2. Create any extra materials that come up from the planning
  3. Alter plans, re-adjusting and adding more appropriate activities (for the students or current atmosphere) as the week unfolds.

Most of  my planning time is spent on parts 2 and 3 (part 1 may only take 15 minutes). I’m not really sure why I plan like this (or if others do the same). It seems to have evolved this way and it works for me.

So why am I looking at it? I felt it would be interesting to find out (or at least try) what my thought processes are (hopefully there are some!) – namely

What do I take into consideration?

Why do I decide on certain activities and others?

Do I use certain activities too frequently?

Why do I change activities?

What happens in the classroom?

Why do I alter items in class?

In other words to look at the ‘unconscious’ part of my planning I guess. This term I intend to keep a diary of my planning and from this I’ll see if there are any aspects from the webinar that I should be taking more into consideration. It’ll be interesting to see what comes from it.

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Language acquisition

As a linguist interested in first and second language acquisition, I’m in a very privileged position of bringing up a child in a bilingual environment.  I’ve been listening to the language acquisition with great interest (I should really note down more examples though). I only wish that I were able to record more of the speech and write a PhD on it.

I’ve noticed that the little one seems to favour one particular preposition (on at the moment) and uses this whenever a preposition is needed. He uses the preposition in the correct place (e.g. I’m on the bath; Teddy’s on the kitchen…), he just doesn’t vary it. I’ve also noticed that he misses out certain prepositions (mainly with  -I playing Grandma), although the rest of the utterance is accurate. I find this particularly interesting as many of my students find prepositions and choosing the correct one quite challenging. To be honest it’s also something I’m not sure about when I speak French and German and often hesitate, asking myself which one I should use (a fatal move: my instinct has usually chosen the correct one and pausing puts me off!). I wonder if this is because the prepositions aren’t key to the message, in most places, as the context supplies the meaning – in the case of first language acquisition, in second it might be more complex.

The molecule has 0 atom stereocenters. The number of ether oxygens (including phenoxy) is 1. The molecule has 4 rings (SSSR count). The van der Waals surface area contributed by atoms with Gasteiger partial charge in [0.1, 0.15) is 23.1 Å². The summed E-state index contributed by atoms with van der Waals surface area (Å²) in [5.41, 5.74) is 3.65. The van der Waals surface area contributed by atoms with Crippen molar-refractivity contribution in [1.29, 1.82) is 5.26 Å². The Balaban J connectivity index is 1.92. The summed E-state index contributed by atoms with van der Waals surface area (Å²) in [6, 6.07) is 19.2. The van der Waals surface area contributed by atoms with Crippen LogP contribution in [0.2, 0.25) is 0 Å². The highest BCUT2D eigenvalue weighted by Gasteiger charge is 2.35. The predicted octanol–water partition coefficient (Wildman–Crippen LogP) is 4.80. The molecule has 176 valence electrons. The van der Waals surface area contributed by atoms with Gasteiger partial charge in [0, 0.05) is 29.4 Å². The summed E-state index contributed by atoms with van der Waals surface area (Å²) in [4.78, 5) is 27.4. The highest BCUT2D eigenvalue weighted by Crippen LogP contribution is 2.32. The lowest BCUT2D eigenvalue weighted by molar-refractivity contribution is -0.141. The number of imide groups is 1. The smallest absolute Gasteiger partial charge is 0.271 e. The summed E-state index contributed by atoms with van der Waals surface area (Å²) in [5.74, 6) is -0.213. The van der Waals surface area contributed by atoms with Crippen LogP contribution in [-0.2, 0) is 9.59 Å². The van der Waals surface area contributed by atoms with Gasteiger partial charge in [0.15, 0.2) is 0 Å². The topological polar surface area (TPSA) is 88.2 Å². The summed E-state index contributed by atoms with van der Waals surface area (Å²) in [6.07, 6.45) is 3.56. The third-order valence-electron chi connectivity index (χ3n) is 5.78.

I’ve also noticed that he inverts nouns and adjectives (e.g. banana yellow). He doesn’t do this all the time, just on occasion. I wonder if this is the influence of the ‘second’ language  (Arabic), or just a normal part of acquisition, as with the generalisation of grammatical patterns (e.g. feets, sheeps – I’m getting quite a lot of that as well at the moment). It would be interesting to be able to study this further and see if languages bi-, or multi-, lingual children learn influence each other and if so to what extent.



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Using eBeam tools

It can be gleaned from my previous eBeam post that eBeam didn’t work as I had hoped it to as a whiteboard, but I thought it wasn’t too big a deal (I’ve managed without whiteboards for years) because I could use it to enhance teaching (and learning) in other ways. And so I set out to experiment.